Here I am agreeing with Shea... I guess there's a first time for everything.

"Early in my conversion, I swore off allthebadwords. I was oh so pious, and this was part of the piety, and this had to be the way. This went on for years, until a good priest explained to me my error. Actually he not so much explained it as he demolished it. He demolished it to the point of me realizing that honoring these non-curse words with the same or more ‘esteem’ as the real offenses was actually a sinful act in itself. Elevating man-made structures to the level of God. A violation of not the Second Commandment but the First."

TTC said...

Mark, you have been misled, which is often the case when we read clueless theological advisors or are attracted to priests who have spiritual problems themselves. Avoid such people.

Mark Docherty said...

TTC, mad respect for you. Can you please post your refutation?

Michael Dowd said...

To Mark:

Consider this verse from Ephesians:

4:29 Let no unwholesome word proceed from your mouth, but only such a word as is good for edification according to the need of the moment, so that it will give grace to those who hear.
There you have it. The standard by which you judge the morality of your words – any words – is whether it edifies.

TTC said...

Mark, I learned from the best of the best so they deserve the credit. I am awed by my readers so this is a great place to learn!

I will post a little more detail later. Your challenge intrigues me!

Let me ask you a question?

I want to be sure I hit a bullseye in my response.

You mention that you were on a road of piety but others gave witness that this was a bad thing. Is that right?

Piety is holiness, so I'm trying to find out why they made you feel like holiness was not your calling?

My response is more comprehensive, but would love some feedback on this first.

Mark Docherty said...

TTC, I can't really lay it out any more clearly than I did on my blog post. The idea is that there are words which offend God and words that do not. Giving the same weight to man-made meaningless words as to words which we know factuly to be offensive to God is a sin against the First Commandment. What I had previously believed to be a pious practice was actually false piety.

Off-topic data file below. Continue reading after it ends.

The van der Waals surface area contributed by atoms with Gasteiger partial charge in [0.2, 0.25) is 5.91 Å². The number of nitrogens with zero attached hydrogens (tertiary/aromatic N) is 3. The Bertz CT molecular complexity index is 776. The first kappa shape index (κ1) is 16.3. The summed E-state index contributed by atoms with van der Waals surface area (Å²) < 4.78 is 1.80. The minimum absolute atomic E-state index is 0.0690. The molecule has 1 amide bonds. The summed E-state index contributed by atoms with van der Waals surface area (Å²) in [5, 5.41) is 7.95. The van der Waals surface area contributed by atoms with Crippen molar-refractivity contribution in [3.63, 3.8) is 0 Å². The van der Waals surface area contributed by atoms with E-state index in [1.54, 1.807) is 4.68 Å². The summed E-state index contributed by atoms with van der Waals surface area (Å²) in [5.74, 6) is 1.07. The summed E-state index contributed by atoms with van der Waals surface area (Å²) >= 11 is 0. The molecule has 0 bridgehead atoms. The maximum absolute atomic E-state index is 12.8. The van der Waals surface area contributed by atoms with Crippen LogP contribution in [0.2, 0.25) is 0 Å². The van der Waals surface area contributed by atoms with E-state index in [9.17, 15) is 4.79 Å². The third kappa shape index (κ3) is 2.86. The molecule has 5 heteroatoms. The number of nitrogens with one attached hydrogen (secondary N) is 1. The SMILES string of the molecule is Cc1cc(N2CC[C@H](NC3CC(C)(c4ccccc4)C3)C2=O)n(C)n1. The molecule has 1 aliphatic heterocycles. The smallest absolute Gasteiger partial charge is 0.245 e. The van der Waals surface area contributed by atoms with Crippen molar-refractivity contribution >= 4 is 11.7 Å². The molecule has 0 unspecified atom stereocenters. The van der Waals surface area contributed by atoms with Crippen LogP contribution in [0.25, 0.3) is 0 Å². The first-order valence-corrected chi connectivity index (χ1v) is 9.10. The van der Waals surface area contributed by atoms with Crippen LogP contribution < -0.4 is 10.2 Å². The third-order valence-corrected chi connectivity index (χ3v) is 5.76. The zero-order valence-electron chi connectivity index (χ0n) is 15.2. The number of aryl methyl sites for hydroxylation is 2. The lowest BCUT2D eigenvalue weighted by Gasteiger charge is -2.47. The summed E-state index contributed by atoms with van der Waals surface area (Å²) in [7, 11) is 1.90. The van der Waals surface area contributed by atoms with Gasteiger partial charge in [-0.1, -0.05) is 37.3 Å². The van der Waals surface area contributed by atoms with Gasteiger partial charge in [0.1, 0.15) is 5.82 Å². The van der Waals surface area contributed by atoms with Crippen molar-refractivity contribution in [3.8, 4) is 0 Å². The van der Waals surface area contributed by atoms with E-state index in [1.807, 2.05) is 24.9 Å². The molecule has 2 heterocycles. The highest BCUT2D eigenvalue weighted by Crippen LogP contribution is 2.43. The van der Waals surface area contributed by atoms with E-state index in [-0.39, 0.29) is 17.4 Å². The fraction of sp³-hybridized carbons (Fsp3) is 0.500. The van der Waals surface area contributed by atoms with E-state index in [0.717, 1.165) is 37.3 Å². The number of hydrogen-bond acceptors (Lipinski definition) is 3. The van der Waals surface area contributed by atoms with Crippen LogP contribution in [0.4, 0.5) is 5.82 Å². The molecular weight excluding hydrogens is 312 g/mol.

Worse, polite society elevates the man-made 'naughty' words to be even more naughty than the real curse words. That's why in America you can blaspheme on TV all you want, just don't use the words society has falsely deemed the "real" curse words.

I also talk about (really the whole point of the post) that after prayer and deeds, words are the weapons we must use, and we must use them as best we can to win souls for Christ. It's truly all about the souls.

I also mention that what is true in English doesn't hold in translation. In French, for example, all the baddest words refer to Christ and His Church.

I'm open to correction!

Sal said...

Eph. 5:4
4 Or obscenity, or foolish talking, or scurrility, which is to no purpose; but rather giving of thanks.

So, not breaking the First Commandment, but still good advice from an apostle.

Mary MacArthur said...

I agree with Mark (Docherty, not Shea.) There's nothing intrinsically sinful about referring to bodily functions in Anglo-Saxon, but courtesy, respect and prudence dictate we not do so publicly, in polite company, or in the presence of children. Cussing is wrong not intrinsically, but because it's an act of discourtesy to those who hear you. Luther deserved no courtesy and had already brought the discourse down to that level, so I don't believe St. Thomas More did wrong in what he wrote about him. Mark Shea, however, acted against courtesy in using foul language publicly against those who were trying to defend Catholic teaching; and against prudence by using it in situations calling for professionalism.